The current generation of consoles is seeing a whole host of last gen releases migrating across for a second shot at glory. Many of those releases come as no surprise; The Last of Us, Tomb Raider, these are games befitting a current-gen makeover……….I can’t say the same for Zombie Driver. It’s not that it was a bad game, it’s just that, well, it wasn’t a great one either. It just kind of came and went and that was it. But hey, regardless of my views, it’s back, and now it’s like ‘Ultimate’ and stuff.
As always, ‘Ultimate’ feels like a bit of a stretch, but in fairness to Exor Studios, this latest incarnation of Zombie Driver (the third in total), really does feel like the definitive version of this forgettable but still, strangely likeable video game.
The core experience is exactly the same as it has always been – you drive increasingly powerful vehicles with an array of increasingly powerful weapons through hordes of zombies as you attempt to rescue survivors scattered about its clichéd, but nonetheless well represented post-apocalyptic world. Sure, there’s a story, and heck, some of the comic book cut-scenes are actually pretty easy on the eye, but for the most part, the story is utter nonsense and the voice acting, well, the less said about that the better.
Still, a game called, Zombie Driver was never likely to have an unforgettable narrative was it? That’s fine though; the brief moments of dialogue are little more than thinly veiled excuses to get you back in your vehicle and back to mowing down all of those pesky zombies. It’s pretty terrible, but it gets you from A to B, so job done I suppose. There are side missions and additional quests, but for the most part, this is a game about collecting survivors, killing zombies and getting the hell out of Dodge. A score multiplier system does keep things immediate and a collection of enjoyable boss battles do a decent job of breaking up the otherwise rather repetitive gameplay, but despite these rare moments of variety, Zombie Driver is a game with few tricks up its sleeve and a reliance on mechanics and designs that are only enjoyable in relatively small doses.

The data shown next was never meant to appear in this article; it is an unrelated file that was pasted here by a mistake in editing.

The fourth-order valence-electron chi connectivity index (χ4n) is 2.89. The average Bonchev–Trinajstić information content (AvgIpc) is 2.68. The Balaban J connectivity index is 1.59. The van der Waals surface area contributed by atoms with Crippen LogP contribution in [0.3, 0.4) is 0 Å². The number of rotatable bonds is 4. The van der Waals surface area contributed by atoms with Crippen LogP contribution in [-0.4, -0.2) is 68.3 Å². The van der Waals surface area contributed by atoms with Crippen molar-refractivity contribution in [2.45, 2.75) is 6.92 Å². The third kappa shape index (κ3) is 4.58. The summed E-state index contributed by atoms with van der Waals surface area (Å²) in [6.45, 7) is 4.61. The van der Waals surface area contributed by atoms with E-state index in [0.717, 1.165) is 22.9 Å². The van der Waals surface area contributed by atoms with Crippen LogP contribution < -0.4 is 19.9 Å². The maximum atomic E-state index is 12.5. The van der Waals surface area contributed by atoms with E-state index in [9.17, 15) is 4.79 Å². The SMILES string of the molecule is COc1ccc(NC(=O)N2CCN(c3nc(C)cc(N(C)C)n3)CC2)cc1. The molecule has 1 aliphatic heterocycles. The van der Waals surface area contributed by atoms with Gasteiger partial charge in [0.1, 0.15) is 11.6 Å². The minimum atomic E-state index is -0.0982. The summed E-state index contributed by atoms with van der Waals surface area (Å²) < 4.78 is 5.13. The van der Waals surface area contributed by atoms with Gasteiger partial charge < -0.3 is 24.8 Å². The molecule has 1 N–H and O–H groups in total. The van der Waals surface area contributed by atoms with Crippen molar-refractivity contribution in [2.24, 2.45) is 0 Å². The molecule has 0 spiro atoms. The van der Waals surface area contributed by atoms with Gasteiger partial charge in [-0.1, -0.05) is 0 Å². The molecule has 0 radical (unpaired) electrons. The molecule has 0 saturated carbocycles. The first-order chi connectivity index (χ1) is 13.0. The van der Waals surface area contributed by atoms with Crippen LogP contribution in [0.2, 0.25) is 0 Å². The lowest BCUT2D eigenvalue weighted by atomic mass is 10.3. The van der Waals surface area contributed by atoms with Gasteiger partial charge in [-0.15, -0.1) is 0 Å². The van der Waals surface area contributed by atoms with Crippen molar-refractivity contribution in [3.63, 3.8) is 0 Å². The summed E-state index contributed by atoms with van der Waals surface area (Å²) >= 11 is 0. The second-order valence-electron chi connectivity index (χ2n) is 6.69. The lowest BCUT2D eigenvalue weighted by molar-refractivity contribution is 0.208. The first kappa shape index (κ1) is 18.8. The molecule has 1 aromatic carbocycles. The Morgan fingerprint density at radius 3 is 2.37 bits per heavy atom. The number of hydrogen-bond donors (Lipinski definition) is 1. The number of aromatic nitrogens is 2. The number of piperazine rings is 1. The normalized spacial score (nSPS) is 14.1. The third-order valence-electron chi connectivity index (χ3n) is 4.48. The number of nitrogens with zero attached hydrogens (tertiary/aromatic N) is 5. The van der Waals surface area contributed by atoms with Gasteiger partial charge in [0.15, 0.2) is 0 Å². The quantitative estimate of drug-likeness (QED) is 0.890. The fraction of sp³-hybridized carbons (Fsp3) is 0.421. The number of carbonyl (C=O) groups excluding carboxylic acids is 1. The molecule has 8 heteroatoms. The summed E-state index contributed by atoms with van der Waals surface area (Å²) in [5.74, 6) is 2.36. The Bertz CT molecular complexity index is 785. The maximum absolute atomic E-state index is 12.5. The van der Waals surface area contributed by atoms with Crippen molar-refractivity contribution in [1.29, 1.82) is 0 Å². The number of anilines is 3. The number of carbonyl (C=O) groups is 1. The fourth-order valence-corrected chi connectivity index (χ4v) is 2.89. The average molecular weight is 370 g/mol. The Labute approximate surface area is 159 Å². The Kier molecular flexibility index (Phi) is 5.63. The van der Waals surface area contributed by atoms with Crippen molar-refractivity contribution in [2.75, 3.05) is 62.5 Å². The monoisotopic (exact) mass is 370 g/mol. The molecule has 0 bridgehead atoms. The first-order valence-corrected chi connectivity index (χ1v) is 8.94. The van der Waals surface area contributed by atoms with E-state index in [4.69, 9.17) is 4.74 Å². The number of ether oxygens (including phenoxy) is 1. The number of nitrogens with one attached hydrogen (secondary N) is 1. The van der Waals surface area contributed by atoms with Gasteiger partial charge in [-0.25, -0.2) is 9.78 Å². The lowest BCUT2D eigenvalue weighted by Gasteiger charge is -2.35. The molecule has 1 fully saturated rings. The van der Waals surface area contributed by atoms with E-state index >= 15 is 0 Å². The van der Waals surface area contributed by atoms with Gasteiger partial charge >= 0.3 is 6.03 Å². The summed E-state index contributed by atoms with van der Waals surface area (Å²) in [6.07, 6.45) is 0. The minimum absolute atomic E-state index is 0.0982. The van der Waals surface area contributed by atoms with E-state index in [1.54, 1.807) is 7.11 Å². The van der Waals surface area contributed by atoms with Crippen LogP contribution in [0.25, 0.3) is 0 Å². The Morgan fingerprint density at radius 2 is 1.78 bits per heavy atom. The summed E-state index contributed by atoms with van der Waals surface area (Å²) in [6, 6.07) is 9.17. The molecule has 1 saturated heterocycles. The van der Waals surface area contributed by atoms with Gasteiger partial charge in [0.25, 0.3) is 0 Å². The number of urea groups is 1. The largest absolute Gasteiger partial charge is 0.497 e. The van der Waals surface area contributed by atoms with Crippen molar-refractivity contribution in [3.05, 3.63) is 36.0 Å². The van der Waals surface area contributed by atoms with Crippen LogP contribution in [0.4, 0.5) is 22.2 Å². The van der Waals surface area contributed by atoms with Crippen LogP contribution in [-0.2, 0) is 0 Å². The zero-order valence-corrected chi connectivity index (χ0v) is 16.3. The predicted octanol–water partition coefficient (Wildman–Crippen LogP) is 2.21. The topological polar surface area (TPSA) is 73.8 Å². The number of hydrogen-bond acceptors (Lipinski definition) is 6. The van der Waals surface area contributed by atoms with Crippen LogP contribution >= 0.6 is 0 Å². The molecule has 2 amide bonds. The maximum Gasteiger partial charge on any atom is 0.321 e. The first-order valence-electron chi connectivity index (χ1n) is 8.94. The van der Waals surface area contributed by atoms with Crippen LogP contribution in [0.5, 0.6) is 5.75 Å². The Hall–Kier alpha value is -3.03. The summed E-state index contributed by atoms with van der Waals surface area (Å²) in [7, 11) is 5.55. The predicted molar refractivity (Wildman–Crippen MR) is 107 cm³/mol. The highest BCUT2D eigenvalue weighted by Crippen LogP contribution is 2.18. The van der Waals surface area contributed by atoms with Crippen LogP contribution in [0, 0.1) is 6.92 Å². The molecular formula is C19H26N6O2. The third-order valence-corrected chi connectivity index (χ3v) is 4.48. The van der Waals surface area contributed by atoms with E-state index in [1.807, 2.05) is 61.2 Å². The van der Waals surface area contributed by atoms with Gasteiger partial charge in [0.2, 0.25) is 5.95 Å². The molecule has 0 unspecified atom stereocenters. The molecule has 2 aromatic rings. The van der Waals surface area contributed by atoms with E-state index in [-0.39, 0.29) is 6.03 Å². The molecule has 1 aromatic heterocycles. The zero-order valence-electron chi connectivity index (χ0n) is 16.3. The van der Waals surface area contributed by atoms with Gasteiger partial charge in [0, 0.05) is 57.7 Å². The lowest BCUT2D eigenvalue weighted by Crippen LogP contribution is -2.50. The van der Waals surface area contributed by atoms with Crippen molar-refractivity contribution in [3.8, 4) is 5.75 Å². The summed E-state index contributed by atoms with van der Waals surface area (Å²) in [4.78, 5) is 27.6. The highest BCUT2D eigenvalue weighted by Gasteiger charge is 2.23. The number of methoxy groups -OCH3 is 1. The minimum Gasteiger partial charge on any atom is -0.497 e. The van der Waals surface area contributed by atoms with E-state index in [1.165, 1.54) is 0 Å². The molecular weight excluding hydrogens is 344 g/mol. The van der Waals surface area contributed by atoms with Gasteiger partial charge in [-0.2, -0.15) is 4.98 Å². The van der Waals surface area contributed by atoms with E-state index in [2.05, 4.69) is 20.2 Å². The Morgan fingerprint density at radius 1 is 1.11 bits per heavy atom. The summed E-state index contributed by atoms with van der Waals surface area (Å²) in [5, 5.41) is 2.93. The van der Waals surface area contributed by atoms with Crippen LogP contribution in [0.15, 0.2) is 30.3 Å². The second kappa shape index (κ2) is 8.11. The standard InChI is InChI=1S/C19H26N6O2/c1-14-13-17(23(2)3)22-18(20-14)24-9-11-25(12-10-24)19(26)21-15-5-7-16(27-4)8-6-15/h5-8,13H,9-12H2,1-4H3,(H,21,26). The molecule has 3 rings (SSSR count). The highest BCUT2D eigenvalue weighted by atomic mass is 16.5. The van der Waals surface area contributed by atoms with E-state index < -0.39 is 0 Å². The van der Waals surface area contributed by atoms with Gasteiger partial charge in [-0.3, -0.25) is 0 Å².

The vehicles handle fine and ploughing through zombies is always fun, but despite the mechanics being mostly solid (other than some strange inconsistencies relating to destructible scenery), Zombie Driver is invariably a game that you will likely bore of long before you run out of actual content.
In fairness to Exor Studios though, Zombie Driver: Ultimate Edition is home to a wealth of content. With all previously released DLC unlocked from the start, Zombie Driver: Ultimate Edition delivers a relatively hefty single player story mode alongside a competitive race mode, fittingly entitled, ‘Blood Race’ and, what essentially amounts to a horde mode in the form of, ‘Slaughter’.
Slaughter is certainly the more enjoyable of the two non-story based modes with the simple aim of survival and high score chasing perfectly suited to the core gameplay and open spaces. Blood Race on the other hand suffers from the games’ slightly inaccurate handling and a complete lack of online or local multiplayer. In fact, the whole game suffers from a lack of online or local multiplayer. I’m not saying it’s inclusion would have turned this into a masterpiece, but given the irreverent nature of the gameplay, a bit of manic co-op gameplay certainly wouldn’t have gone amiss.
Zombie Driver was always a relatively attractive video game, but on the Xbox One, it really has seen a jump in quality from the HD edition on 360. While unlikely to give the boys at Crytek any sleepless nights, at 1080p, 60fps and home to an array of new particle effects and double the amount of onscreen zombies found in previous iterations, Zombie Driver: Ultimate Edition, I think it’s fair to say, is something of a looker.
Zombie Driver: Ultimate Edition is ultimately little more than a solid if unquestionably forgettable download only release. It’s enjoyable enough for a few hours of zombie slaying fun, but despite the additional DLC and improved visuals, this still feels like a decidedly mid-tier video game. Certainly not bad, but unlikely to illicit any kind of emotion response.
REVIEW CODE: true staff A complimentary code was to Brash Games for this review. the publishers in any way whatsoever. For all review code enquiries, please use the contact form.
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